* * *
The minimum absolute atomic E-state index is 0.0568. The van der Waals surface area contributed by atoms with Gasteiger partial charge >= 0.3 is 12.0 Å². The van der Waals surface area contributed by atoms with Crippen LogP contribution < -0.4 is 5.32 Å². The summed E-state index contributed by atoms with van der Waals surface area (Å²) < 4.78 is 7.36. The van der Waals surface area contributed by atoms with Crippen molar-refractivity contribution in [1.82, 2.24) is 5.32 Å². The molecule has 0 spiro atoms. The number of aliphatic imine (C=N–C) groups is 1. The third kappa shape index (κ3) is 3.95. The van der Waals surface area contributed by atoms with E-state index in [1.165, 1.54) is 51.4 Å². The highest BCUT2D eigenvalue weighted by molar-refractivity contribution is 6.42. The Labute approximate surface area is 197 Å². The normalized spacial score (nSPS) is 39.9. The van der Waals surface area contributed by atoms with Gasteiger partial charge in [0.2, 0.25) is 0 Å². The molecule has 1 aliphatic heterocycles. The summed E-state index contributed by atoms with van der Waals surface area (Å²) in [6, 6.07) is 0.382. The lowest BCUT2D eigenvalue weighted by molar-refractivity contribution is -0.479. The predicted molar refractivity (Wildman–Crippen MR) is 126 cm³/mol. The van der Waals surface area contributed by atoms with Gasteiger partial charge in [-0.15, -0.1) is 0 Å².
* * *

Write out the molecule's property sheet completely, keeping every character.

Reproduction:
The minimum absolute atomic E-state index is 0.0568. The van der Waals surface area contributed by atoms with Gasteiger partial charge >= 0.3 is 12.0 Å². The van der Waals surface area contributed by atoms with Crippen LogP contribution < -0.4 is 5.32 Å². The summed E-state index contributed by atoms with van der Waals surface area (Å²) < 4.78 is 7.36. The van der Waals surface area contributed by atoms with Crippen molar-refractivity contribution in [1.82, 2.24) is 5.32 Å². The molecule has 0 spiro atoms. The number of aliphatic imine (C=N–C) groups is 1. The third kappa shape index (κ3) is 3.95. The van der Waals surface area contributed by atoms with E-state index in [1.165, 1.54) is 51.4 Å². The highest BCUT2D eigenvalue weighted by molar-refractivity contribution is 6.42. The Labute approximate surface area is 197 Å². The normalized spacial score (nSPS) is 39.9. The van der Waals surface area contributed by atoms with Gasteiger partial charge in [0.2, 0.25) is 0 Å². The molecule has 1 aliphatic heterocycles. The summed E-state index contributed by atoms with van der Waals surface area (Å²) in [6, 6.07) is 0.382. The lowest BCUT2D eigenvalue weighted by molar-refractivity contribution is -0.479. The predicted molar refractivity (Wildman–Crippen MR) is 126 cm³/mol. The van der Waals surface area contributed by atoms with Gasteiger partial charge in [-0.15, -0.1) is 0 Å².